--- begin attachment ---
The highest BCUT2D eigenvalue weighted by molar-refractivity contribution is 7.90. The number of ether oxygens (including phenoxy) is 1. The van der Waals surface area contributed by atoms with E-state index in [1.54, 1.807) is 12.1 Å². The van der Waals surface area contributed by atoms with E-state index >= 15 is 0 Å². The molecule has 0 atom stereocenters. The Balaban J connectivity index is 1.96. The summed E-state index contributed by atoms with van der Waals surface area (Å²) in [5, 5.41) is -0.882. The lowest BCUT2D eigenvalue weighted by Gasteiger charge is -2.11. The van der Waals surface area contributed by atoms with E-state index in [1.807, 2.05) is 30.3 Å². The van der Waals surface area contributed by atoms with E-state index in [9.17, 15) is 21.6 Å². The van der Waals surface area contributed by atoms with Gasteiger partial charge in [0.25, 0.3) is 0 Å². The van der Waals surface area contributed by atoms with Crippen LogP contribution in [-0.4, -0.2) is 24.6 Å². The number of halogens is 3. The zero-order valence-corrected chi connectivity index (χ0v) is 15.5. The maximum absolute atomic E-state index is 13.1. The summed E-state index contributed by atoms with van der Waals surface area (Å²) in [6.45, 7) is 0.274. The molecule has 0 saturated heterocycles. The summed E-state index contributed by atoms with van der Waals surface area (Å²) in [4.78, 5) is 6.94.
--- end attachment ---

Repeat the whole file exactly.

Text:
The highest BCUT2D eigenvalue weighted by molar-refractivity contribution is 7.90. The number of ether oxygens (including phenoxy) is 1. The van der Waals surface area contributed by atoms with E-state index in [1.54, 1.807) is 12.1 Å². The van der Waals surface area contributed by atoms with E-state index >= 15 is 0 Å². The molecule has 0 atom stereocenters. The Balaban J connectivity index is 1.96. The summed E-state index contributed by atoms with van der Waals surface area (Å²) in [5, 5.41) is -0.882. The lowest BCUT2D eigenvalue weighted by Gasteiger charge is -2.11. The van der Waals surface area contributed by atoms with E-state index in [1.807, 2.05) is 30.3 Å². The van der Waals surface area contributed by atoms with E-state index in [9.17, 15) is 21.6 Å². The van der Waals surface area contributed by atoms with Gasteiger partial charge in [0.25, 0.3) is 0 Å². The van der Waals surface area contributed by atoms with Crippen LogP contribution in [-0.4, -0.2) is 24.6 Å². The number of halogens is 3. The zero-order valence-corrected chi connectivity index (χ0v) is 15.5. The maximum absolute atomic E-state index is 13.1. The summed E-state index contributed by atoms with van der Waals surface area (Å²) in [6.45, 7) is 0.274. The molecule has 0 saturated heterocycles. The summed E-state index contributed by atoms with van der Waals surface area (Å²) in [4.78, 5) is 6.94.